> How does this matter if the op is comparing 1-thread write
> vs. 2-thread read/write?

>> * Eventually if the object server reaches a steady state
>> where roughly as much data is deleted and created the free
>> storage areas will become widely scattered, leading to
>> essentially random allocation, the more random the more
>> capacity used.

> All of that is irrelevant if a single write is fast and a
> parallel read/write is slow.

Because you seem rather confusedm, as my explanation was the
answer to this question you asked:

  >>> Where do you get the assumption from that FhGFS/BeeGFS is
  >>> going to do random reads/writes or the application of top
  >>> of it is going to do that?

and in it you mention no special case like «1-thread write», or
«2-thread read/write».

Also such simple special cases don't happen much in «the object
storage layer» of any realistic «highly parallel filesystem»,
which are often large with vast and varied workloads, as I tried
to remind you:

  >> HPC/parallel servers tend to whave many clients (e.g. for
  >> an it could be 10,000 clients and 500 object storage
  >> servers) and hopefully each client works on a different
  >> subset of the data tree, and distribution of data objects
  >> onto servers hopefully random.

Therefore there are likely to be many dozens or even hundreds of
threads accessing objects per object store, with every pattern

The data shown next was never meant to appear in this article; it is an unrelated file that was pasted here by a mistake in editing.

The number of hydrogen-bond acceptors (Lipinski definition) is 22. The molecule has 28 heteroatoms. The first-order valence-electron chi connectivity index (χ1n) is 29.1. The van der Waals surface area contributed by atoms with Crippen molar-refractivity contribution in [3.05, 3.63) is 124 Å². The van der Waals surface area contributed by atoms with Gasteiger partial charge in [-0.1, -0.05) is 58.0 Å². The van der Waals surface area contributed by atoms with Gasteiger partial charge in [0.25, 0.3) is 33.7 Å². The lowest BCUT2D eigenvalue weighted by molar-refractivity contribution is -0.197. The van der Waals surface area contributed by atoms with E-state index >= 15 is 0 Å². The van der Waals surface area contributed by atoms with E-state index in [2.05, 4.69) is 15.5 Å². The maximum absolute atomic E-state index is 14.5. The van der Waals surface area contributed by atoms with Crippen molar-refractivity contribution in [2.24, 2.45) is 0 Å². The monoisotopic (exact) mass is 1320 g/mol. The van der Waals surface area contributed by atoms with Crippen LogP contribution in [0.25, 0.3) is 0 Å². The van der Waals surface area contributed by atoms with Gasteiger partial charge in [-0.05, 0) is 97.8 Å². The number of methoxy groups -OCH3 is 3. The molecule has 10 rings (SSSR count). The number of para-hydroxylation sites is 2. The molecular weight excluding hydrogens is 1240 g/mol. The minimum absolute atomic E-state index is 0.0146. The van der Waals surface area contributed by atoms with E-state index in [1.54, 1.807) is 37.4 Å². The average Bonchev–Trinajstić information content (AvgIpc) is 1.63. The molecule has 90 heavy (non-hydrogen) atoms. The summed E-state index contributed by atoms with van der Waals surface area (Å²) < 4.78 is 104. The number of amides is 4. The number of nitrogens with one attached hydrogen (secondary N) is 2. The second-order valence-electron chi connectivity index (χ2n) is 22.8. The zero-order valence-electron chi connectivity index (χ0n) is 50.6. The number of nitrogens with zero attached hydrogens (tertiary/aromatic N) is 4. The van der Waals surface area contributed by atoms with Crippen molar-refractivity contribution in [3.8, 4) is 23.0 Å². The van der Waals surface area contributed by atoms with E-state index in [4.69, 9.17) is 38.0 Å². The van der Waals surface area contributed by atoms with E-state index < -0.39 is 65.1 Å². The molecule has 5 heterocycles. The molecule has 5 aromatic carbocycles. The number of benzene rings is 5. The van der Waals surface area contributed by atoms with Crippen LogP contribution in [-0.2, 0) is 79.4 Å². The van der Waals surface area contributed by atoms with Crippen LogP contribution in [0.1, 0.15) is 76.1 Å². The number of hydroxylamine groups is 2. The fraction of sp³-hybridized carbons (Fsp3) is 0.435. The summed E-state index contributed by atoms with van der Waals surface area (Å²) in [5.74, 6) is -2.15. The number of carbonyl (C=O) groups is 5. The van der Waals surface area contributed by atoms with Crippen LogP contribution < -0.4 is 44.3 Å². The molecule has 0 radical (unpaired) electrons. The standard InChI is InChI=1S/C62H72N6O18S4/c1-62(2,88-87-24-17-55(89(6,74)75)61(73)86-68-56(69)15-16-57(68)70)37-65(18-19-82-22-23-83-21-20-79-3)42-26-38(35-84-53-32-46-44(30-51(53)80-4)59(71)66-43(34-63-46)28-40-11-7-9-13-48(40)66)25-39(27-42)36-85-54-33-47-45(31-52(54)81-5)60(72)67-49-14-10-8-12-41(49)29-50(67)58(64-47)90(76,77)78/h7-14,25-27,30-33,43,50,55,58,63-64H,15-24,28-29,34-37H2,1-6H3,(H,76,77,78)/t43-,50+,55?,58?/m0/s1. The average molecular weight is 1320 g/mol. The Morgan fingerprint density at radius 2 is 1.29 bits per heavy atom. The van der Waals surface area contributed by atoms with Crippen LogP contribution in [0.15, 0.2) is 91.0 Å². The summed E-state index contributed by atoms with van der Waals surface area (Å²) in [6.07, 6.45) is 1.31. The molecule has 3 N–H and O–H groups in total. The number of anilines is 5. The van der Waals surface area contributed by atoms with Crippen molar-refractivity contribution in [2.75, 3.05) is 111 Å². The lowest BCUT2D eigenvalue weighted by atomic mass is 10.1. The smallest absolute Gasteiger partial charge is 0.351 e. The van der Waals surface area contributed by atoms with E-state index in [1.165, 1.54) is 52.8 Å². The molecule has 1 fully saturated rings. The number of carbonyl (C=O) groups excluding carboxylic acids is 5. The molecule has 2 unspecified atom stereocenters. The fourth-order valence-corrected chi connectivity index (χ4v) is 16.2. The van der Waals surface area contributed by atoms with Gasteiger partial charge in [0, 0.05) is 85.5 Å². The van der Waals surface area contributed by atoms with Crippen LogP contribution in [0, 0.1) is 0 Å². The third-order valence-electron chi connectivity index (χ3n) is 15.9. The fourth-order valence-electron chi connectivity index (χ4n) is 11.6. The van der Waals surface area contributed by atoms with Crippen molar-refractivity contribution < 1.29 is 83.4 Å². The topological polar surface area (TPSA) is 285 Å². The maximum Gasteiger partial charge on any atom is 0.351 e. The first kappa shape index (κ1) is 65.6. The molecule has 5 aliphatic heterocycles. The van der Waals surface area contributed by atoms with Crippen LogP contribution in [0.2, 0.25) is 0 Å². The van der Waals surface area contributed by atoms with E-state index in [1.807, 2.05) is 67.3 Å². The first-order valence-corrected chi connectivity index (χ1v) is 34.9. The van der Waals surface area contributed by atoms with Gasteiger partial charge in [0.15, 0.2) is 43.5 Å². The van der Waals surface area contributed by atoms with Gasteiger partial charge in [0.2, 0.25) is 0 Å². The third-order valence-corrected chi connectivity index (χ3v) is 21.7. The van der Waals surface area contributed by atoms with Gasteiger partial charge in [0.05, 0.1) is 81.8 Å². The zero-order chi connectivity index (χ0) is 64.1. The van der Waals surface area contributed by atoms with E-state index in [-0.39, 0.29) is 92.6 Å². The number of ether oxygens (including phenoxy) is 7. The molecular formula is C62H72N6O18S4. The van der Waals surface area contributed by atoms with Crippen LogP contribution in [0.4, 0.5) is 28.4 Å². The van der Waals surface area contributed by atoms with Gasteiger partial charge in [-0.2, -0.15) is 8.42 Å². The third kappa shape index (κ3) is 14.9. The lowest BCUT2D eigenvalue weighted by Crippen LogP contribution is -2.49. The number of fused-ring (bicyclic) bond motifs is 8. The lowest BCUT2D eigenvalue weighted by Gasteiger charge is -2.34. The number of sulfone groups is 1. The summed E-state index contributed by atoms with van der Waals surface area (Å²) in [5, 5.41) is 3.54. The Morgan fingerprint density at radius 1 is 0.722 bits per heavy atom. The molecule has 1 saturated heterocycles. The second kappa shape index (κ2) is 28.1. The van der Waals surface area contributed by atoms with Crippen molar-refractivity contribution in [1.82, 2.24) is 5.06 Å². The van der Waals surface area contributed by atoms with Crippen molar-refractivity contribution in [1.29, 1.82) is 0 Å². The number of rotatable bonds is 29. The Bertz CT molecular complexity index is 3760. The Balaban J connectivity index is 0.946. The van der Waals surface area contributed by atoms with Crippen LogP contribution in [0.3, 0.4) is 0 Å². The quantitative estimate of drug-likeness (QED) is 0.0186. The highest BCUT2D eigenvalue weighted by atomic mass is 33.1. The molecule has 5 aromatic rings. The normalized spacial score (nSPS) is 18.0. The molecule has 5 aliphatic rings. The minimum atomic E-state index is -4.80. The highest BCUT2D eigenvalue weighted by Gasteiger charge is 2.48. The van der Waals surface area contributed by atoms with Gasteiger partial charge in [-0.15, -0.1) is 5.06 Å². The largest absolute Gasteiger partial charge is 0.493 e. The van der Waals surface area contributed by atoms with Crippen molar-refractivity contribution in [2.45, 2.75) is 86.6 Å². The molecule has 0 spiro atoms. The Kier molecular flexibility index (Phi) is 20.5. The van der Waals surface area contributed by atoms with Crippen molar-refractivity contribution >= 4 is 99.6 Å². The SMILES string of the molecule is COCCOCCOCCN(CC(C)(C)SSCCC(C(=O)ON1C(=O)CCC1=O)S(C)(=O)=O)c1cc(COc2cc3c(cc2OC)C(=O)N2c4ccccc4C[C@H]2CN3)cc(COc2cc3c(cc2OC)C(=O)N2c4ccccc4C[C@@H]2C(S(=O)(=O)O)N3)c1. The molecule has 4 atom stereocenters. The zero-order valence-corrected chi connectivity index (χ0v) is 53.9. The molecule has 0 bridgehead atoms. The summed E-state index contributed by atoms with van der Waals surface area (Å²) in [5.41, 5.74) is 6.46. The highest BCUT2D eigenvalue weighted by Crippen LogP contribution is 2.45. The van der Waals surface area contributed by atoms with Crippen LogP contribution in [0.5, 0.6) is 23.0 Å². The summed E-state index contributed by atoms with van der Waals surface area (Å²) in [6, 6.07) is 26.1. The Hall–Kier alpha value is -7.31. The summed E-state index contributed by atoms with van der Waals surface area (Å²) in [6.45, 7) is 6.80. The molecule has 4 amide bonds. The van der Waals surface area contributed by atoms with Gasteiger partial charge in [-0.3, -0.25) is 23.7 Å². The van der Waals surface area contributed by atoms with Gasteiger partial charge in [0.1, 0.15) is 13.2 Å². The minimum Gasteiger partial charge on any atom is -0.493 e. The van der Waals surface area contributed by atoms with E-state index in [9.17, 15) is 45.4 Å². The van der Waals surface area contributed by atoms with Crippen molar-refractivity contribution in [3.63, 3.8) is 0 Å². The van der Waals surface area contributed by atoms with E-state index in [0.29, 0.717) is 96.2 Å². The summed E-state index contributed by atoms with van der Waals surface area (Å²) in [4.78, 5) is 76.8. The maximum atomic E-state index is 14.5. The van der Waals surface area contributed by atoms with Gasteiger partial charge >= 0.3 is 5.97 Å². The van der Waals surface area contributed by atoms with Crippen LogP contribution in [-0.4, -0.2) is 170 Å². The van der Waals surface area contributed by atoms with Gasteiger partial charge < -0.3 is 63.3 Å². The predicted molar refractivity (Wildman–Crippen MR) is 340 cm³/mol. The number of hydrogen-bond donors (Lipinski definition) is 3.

of read and write and to rather unrelated objects, not just 1 or
2 threads and single write or read/write.

That's one reason why XFS is so often used for those object
stores: it is particularly well suited to highly multithreaded
access patterns to many files, as the XFS has benefited from
quite a bit of effort in finer grained locking, and XFS uses
some mostly effective heuristics to distribute files across the
storage it uses in hopefully "best" ways.

>> The above issues are pretty much "network and distributed
>> filesystems for beginners" notes,

> It is lots of text

In my original reply I was terse and did not explain every
reason why «the object storage layer of a BeeFS highly parallel
filesystem» is «likely have mostly-random accesses» because I
assumed it is common knowledge among somewhat skilled readers;
but to a point I am also patient with beginners, even those who
seem to become confused about which question they themselves
asked.

Also I am trying to quote context because you seem confused as
to what the content of even your questions is.

> and does not help the op at all.

That seems unfortunately right, as to me you still seem very
confused as to the workloads likely experienced by object stores
for highly parallel filesystems despite my efforts in trying to
answer in detail the question you asked:

  >>> Where do you get the assumption from that FhGFS/BeeGFS is
  >>> going to do random reads/writes or the application of top
  >>> of it is going to do that?

At least as I already pointed out my answer to your question is
at least somewhat topical for the XFS list, for example by
hinting about using less "brave" configurations than 32-disk
RAID5 sets.

> And the claim/speculation that the parallel file system would
> introduce random access is also wrong.

As far as I can see it was only who you mentioned that because I
discussed just the consequences of the likely access patterns of
«the application of top of it» part of your question.

It seemed strange to me that you would ask why «FhGFS/BeeGFS is
going to do random reads/writes» because filesystems typically
don't do «read/writes» except as a consequence of application
requests, so I ignored that other part of your question.